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An exhibition featuring the work of Mormon artist Joseph Paul Vorst opened November 9th at the Church History Museum of The Church of Jesus Christ of Latter-day Saints. The display, titled “Joseph Paul Vorst: A Retrospective,” runs through April 15, 2018. It features 111 works, including paintings, watercolors, drawings, lithographs and other works. Many have never been on exhibit.
“It really is an extraordinary event,” said Glen Nelson, cocurator of the exhibition. “This is the first time in 70 years since he died that all of these works that were exhibited in the most important museums in America have been brought together again.”
Vorst was born in Essen, Germany, in 1897 and died in 1947 after suffering a brain aneurism. He lived through two world wars and fought for the German army during World War 1. In 1924, he converted to Mormonism and immigrated to the United States in 1930 at the height of the Great Depression, settling in St. Louis, Missouri.
“Vorst’s work is really interesting in the way that he takes art of his time and puts a religious spin on it,” explained Nelson.
“Some of the pervasive themes that you’ll see in the artwork is messages of hope and of compassion for the downtrodden and real social observance. He was living through really trying times,” said Laura Allred Hurtado, global acquisitions art curator for the Church History Museum.
Nelson said Vorst was considered one of the most important painters in America in his day. “He died young and then his work sort of disappeared. And he also fell off the Church’s radar.”
During his lifetime, Vorst exhibited widely in museums throughout America, showing his award-winning paintings and lithographs at the Metropolitan Museum of Art, the Whitney Museum of American Art, the Art Institute of Chicago, the Library of Congress, the Carnegie Institute and many others.
Hurtado said the Mormon artist also displayed his works in Utah with Alice Merrill Horne at the old Deseret Gymnasium and the Springville Art Museum.
“Having these works in Salt Lake is amazing because they were first shown here,” said Nelson. “Eighty-three years ago he showed a group of religious artworks. … They’re German expressionist style woodcuts based on the New Testament.”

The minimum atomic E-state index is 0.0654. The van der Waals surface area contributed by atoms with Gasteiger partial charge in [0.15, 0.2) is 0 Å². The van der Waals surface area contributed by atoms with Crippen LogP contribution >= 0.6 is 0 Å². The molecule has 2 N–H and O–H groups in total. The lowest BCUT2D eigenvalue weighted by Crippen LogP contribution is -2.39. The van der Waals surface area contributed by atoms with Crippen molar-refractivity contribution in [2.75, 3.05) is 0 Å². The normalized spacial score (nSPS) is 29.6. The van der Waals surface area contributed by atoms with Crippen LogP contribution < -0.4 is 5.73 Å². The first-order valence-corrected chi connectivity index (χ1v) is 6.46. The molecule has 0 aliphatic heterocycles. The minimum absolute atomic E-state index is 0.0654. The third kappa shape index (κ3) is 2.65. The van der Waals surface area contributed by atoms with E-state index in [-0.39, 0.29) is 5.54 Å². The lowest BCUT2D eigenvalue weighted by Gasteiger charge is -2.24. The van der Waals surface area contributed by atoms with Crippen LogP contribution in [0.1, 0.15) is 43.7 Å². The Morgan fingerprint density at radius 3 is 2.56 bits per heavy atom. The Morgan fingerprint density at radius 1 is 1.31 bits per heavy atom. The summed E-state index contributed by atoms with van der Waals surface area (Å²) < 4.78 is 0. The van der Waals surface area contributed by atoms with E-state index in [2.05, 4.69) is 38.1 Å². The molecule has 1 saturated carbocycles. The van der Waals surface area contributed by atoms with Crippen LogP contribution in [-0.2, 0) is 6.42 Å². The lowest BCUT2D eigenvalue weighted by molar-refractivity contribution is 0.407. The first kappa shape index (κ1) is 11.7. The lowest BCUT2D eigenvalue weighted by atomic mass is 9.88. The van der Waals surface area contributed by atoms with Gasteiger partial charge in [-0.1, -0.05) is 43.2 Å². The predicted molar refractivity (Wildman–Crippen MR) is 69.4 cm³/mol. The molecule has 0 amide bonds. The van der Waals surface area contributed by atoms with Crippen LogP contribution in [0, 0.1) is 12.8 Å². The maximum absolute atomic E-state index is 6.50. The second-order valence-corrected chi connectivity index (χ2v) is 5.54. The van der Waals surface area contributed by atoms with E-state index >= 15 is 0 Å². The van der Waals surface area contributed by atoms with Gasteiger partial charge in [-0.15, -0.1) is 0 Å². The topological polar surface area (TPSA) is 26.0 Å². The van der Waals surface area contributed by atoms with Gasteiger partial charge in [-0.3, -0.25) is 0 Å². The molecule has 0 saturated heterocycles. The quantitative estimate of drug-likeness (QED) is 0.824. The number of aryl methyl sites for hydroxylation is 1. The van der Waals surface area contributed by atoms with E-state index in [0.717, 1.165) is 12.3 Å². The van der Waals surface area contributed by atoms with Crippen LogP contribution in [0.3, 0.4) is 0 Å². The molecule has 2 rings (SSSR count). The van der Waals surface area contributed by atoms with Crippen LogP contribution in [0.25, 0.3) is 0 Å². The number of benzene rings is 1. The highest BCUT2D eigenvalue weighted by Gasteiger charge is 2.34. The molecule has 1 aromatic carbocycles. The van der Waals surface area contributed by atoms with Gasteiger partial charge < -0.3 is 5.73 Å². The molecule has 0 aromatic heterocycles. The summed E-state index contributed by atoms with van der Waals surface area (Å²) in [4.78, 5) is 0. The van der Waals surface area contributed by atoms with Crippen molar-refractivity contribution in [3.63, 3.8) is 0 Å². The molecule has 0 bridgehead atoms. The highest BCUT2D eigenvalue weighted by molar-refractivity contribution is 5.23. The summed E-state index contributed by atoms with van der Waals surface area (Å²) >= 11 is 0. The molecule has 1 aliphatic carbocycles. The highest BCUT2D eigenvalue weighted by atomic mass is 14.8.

But Nelson said Vorst’s family lost track of the works until they were located four years ago by one of his friends in Germany, who found them together in a small portfolio under consignment in a bookstore.
“They’ve only recently been rediscovered, and so this whole exhibition is kind of a reintroduction of his work to the Church and to Salt Lake City,” he said.
“The goal was to reintroduce him to our audiences today and reintroduce his legacy of hope and compassion and share the messages that he has to share,” said Hurtado.
Artworks on loan for the exhibition come from the Metropolitan Museum of Art; Museum of Modern Art; Saint Louis Art Museum; National Gallery of Art; Crystal Bridges Museum of American Art; St. Louis Post-Dispatch; St. Louis Mercantile Library at the University of Missouri–St. Louis; commercial galleries in Chicago and New York; private collections in the United States and Germany; and the permanent collection of the Church History Museum.
Nelson’s 250-page monograph, Joseph Paul Vorst, will be published to coincide with the retrospective exhibition.
The Church History Museum has also created short documentary films to introduce the artist. The museum is located at 45 West Temple Street on Temple Square in Salt Lake City.